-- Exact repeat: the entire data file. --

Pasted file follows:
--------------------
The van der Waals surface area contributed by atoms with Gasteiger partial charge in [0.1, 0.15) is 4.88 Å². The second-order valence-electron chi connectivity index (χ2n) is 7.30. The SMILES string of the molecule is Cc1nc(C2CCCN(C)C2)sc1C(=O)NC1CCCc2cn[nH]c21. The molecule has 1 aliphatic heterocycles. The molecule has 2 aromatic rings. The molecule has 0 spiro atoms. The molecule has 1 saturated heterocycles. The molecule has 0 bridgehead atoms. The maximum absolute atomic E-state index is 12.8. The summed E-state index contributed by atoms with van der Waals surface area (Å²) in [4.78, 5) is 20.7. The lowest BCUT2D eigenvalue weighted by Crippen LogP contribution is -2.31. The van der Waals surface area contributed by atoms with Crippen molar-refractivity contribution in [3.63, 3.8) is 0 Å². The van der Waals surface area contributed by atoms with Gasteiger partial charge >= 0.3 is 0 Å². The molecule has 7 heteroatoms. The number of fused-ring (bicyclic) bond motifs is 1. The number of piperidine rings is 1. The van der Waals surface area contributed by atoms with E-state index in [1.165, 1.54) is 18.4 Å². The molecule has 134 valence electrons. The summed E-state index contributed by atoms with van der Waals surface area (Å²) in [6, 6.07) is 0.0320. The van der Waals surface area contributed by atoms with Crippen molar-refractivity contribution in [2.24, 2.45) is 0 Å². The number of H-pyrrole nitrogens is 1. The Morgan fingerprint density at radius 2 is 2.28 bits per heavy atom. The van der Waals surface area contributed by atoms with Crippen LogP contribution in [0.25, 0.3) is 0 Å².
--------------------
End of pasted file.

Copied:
The van der Waals surface area contributed by atoms with Gasteiger partial charge in [0.1, 0.15) is 4.88 Å². The second-order valence-electron chi connectivity index (χ2n) is 7.30. The SMILES string of the molecule is Cc1nc(C2CCCN(C)C2)sc1C(=O)NC1CCCc2cn[nH]c21. The molecule has 1 aliphatic heterocycles. The molecule has 2 aromatic rings. The molecule has 0 spiro atoms. The molecule has 1 saturated heterocycles. The molecule has 0 bridgehead atoms. The maximum absolute atomic E-state index is 12.8. The summed E-state index contributed by atoms with van der Waals surface area (Å²) in [4.78, 5) is 20.7. The lowest BCUT2D eigenvalue weighted by Crippen LogP contribution is -2.31. The van der Waals surface area contributed by atoms with Crippen molar-refractivity contribution in [3.63, 3.8) is 0 Å². The van der Waals surface area contributed by atoms with Gasteiger partial charge >= 0.3 is 0 Å². The molecule has 7 heteroatoms. The number of fused-ring (bicyclic) bond motifs is 1. The number of piperidine rings is 1. The van der Waals surface area contributed by atoms with E-state index in [1.165, 1.54) is 18.4 Å². The molecule has 134 valence electrons. The summed E-state index contributed by atoms with van der Waals surface area (Å²) in [6, 6.07) is 0.0320. The van der Waals surface area contributed by atoms with Crippen molar-refractivity contribution in [2.24, 2.45) is 0 Å². The number of H-pyrrole nitrogens is 1. The Morgan fingerprint density at radius 2 is 2.28 bits per heavy atom. The van der Waals surface area contributed by atoms with Crippen LogP contribution in [0.25, 0.3) is 0 Å².